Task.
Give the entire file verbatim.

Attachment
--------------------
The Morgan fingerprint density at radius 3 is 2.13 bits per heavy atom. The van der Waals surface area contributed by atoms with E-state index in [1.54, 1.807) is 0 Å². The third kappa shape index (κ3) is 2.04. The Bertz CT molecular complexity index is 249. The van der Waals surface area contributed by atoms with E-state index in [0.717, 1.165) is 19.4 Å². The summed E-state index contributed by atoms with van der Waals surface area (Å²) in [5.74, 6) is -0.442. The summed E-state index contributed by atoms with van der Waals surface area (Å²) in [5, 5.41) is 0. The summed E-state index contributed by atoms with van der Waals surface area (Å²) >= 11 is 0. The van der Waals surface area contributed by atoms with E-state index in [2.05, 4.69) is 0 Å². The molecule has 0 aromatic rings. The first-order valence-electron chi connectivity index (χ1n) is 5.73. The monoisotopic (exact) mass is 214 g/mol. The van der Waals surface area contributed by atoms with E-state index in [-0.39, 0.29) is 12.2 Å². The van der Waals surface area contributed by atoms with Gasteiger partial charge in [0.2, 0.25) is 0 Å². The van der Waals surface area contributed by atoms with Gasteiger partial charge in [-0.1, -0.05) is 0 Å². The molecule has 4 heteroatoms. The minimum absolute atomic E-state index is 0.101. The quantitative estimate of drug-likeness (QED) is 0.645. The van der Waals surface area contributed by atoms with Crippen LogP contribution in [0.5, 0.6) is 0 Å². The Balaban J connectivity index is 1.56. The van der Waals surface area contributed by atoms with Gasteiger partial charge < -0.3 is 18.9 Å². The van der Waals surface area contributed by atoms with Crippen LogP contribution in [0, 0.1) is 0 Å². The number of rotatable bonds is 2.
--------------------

The Morgan fingerprint density at radius 3 is 2.13 bits per heavy atom. The van der Waals surface area contributed by atoms with E-state index in [1.54, 1.807) is 0 Å². The third kappa shape index (κ3) is 2.04. The Bertz CT molecular complexity index is 249. The van der Waals surface area contributed by atoms with E-state index in [0.717, 1.165) is 19.4 Å². The summed E-state index contributed by atoms with van der Waals surface area (Å²) in [5.74, 6) is -0.442. The summed E-state index contributed by atoms with van der Waals surface area (Å²) in [5, 5.41) is 0. The summed E-state index contributed by atoms with van der Waals surface area (Å²) >= 11 is 0. The van der Waals surface area contributed by atoms with E-state index in [2.05, 4.69) is 0 Å². The molecule has 0 aromatic rings. The first-order valence-electron chi connectivity index (χ1n) is 5.73. The monoisotopic (exact) mass is 214 g/mol. The van der Waals surface area contributed by atoms with E-state index in [-0.39, 0.29) is 12.2 Å². The van der Waals surface area contributed by atoms with Gasteiger partial charge in [0.2, 0.25) is 0 Å². The van der Waals surface area contributed by atoms with Gasteiger partial charge in [-0.1, -0.05) is 0 Å². The molecule has 4 heteroatoms. The minimum absolute atomic E-state index is 0.101. The quantitative estimate of drug-likeness (QED) is 0.645. The van der Waals surface area contributed by atoms with Crippen LogP contribution in [0.5, 0.6) is 0 Å². The Balaban J connectivity index is 1.56. The van der Waals surface area contributed by atoms with Gasteiger partial charge < -0.3 is 18.9 Å². The van der Waals surface area contributed by atoms with Crippen LogP contribution in [0, 0.1) is 0 Å². The number of rotatable bonds is 2.